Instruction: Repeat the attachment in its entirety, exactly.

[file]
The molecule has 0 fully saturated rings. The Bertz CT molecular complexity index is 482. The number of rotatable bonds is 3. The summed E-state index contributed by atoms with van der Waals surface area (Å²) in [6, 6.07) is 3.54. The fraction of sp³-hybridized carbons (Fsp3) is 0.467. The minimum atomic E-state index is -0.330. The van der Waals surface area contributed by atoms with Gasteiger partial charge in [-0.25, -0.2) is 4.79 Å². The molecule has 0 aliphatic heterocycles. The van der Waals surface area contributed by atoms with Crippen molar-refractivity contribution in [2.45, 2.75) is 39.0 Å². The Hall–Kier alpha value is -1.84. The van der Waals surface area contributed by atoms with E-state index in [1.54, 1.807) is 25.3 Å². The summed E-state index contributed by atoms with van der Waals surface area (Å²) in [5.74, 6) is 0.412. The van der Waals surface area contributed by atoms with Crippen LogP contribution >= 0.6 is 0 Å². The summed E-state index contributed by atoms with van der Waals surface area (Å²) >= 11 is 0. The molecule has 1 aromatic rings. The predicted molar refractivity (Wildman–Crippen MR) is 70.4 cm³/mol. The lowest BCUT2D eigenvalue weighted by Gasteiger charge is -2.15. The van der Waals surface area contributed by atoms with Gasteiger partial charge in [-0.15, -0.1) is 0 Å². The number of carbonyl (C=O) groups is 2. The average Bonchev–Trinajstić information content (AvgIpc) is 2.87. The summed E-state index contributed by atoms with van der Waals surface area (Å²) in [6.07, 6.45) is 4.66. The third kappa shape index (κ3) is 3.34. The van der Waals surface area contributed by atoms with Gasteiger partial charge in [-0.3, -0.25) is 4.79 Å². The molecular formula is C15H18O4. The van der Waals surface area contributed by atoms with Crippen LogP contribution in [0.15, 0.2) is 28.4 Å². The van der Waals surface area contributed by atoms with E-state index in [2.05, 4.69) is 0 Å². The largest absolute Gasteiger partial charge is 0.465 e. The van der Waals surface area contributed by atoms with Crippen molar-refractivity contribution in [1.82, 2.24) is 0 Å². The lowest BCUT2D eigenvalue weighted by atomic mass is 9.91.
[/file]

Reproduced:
The molecule has 0 fully saturated rings. The Bertz CT molecular complexity index is 482. The number of rotatable bonds is 3. The summed E-state index contributed by atoms with van der Waals surface area (Å²) in [6, 6.07) is 3.54. The fraction of sp³-hybridized carbons (Fsp3) is 0.467. The minimum atomic E-state index is -0.330. The van der Waals surface area contributed by atoms with Gasteiger partial charge in [-0.25, -0.2) is 4.79 Å². The molecule has 0 aliphatic heterocycles. The van der Waals surface area contributed by atoms with Crippen molar-refractivity contribution in [2.45, 2.75) is 39.0 Å². The Hall–Kier alpha value is -1.84. The van der Waals surface area contributed by atoms with E-state index in [1.54, 1.807) is 25.3 Å². The summed E-state index contributed by atoms with van der Waals surface area (Å²) in [5.74, 6) is 0.412. The van der Waals surface area contributed by atoms with Crippen LogP contribution >= 0.6 is 0 Å². The summed E-state index contributed by atoms with van der Waals surface area (Å²) >= 11 is 0. The molecule has 1 aromatic rings. The predicted molar refractivity (Wildman–Crippen MR) is 70.4 cm³/mol. The lowest BCUT2D eigenvalue weighted by Gasteiger charge is -2.15. The van der Waals surface area contributed by atoms with Gasteiger partial charge in [-0.15, -0.1) is 0 Å². The number of carbonyl (C=O) groups is 2. The average Bonchev–Trinajstić information content (AvgIpc) is 2.87. The summed E-state index contributed by atoms with van der Waals surface area (Å²) in [6.07, 6.45) is 4.66. The third kappa shape index (κ3) is 3.34. The van der Waals surface area contributed by atoms with Gasteiger partial charge in [-0.3, -0.25) is 4.79 Å². The molecular formula is C15H18O4. The van der Waals surface area contributed by atoms with Crippen LogP contribution in [0.15, 0.2) is 28.4 Å². The van der Waals surface area contributed by atoms with E-state index in [2.05, 4.69) is 0 Å². The largest absolute Gasteiger partial charge is 0.465 e. The van der Waals surface area contributed by atoms with Crippen molar-refractivity contribution in [1.82, 2.24) is 0 Å². The lowest BCUT2D eigenvalue weighted by atomic mass is 9.91.